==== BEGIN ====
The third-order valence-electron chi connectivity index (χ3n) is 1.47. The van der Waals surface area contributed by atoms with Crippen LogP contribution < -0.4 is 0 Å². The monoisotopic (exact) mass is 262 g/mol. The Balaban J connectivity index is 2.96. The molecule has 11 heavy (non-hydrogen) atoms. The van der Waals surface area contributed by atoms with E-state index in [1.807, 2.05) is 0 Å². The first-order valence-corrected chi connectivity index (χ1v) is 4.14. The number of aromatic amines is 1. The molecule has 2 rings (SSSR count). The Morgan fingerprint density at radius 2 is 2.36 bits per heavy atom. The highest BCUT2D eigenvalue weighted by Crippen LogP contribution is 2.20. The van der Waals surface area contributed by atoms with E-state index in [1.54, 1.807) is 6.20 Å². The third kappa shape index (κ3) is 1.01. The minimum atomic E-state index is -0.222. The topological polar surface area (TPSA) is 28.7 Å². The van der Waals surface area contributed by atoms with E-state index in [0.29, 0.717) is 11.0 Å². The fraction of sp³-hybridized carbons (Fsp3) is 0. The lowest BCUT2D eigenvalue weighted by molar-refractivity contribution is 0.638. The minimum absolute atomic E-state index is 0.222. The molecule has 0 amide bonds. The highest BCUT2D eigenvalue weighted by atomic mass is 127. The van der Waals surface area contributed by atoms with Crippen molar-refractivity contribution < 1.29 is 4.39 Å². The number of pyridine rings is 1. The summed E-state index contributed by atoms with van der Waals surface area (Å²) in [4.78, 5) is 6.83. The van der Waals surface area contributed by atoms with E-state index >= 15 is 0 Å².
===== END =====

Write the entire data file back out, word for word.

The third-order valence-electron chi connectivity index (χ3n) is 1.47. The van der Waals surface area contributed by atoms with Crippen LogP contribution < -0.4 is 0 Å². The monoisotopic (exact) mass is 262 g/mol. The Balaban J connectivity index is 2.96. The molecule has 11 heavy (non-hydrogen) atoms. The van der Waals surface area contributed by atoms with E-state index in [1.807, 2.05) is 0 Å². The first-order valence-corrected chi connectivity index (χ1v) is 4.14. The number of aromatic amines is 1. The molecule has 2 rings (SSSR count). The Morgan fingerprint density at radius 2 is 2.36 bits per heavy atom. The highest BCUT2D eigenvalue weighted by Crippen LogP contribution is 2.20. The van der Waals surface area contributed by atoms with E-state index in [1.54, 1.807) is 6.20 Å². The third kappa shape index (κ3) is 1.01. The minimum atomic E-state index is -0.222. The topological polar surface area (TPSA) is 28.7 Å². The van der Waals surface area contributed by atoms with E-state index in [0.29, 0.717) is 11.0 Å². The fraction of sp³-hybridized carbons (Fsp3) is 0. The lowest BCUT2D eigenvalue weighted by molar-refractivity contribution is 0.638. The minimum absolute atomic E-state index is 0.222. The molecule has 0 amide bonds. The highest BCUT2D eigenvalue weighted by atomic mass is 127. The van der Waals surface area contributed by atoms with Crippen molar-refractivity contribution < 1.29 is 4.39 Å². The number of pyridine rings is 1. The summed E-state index contributed by atoms with van der Waals surface area (Å²) in [4.78, 5) is 6.83. The van der Waals surface area contributed by atoms with E-state index >= 15 is 0 Å².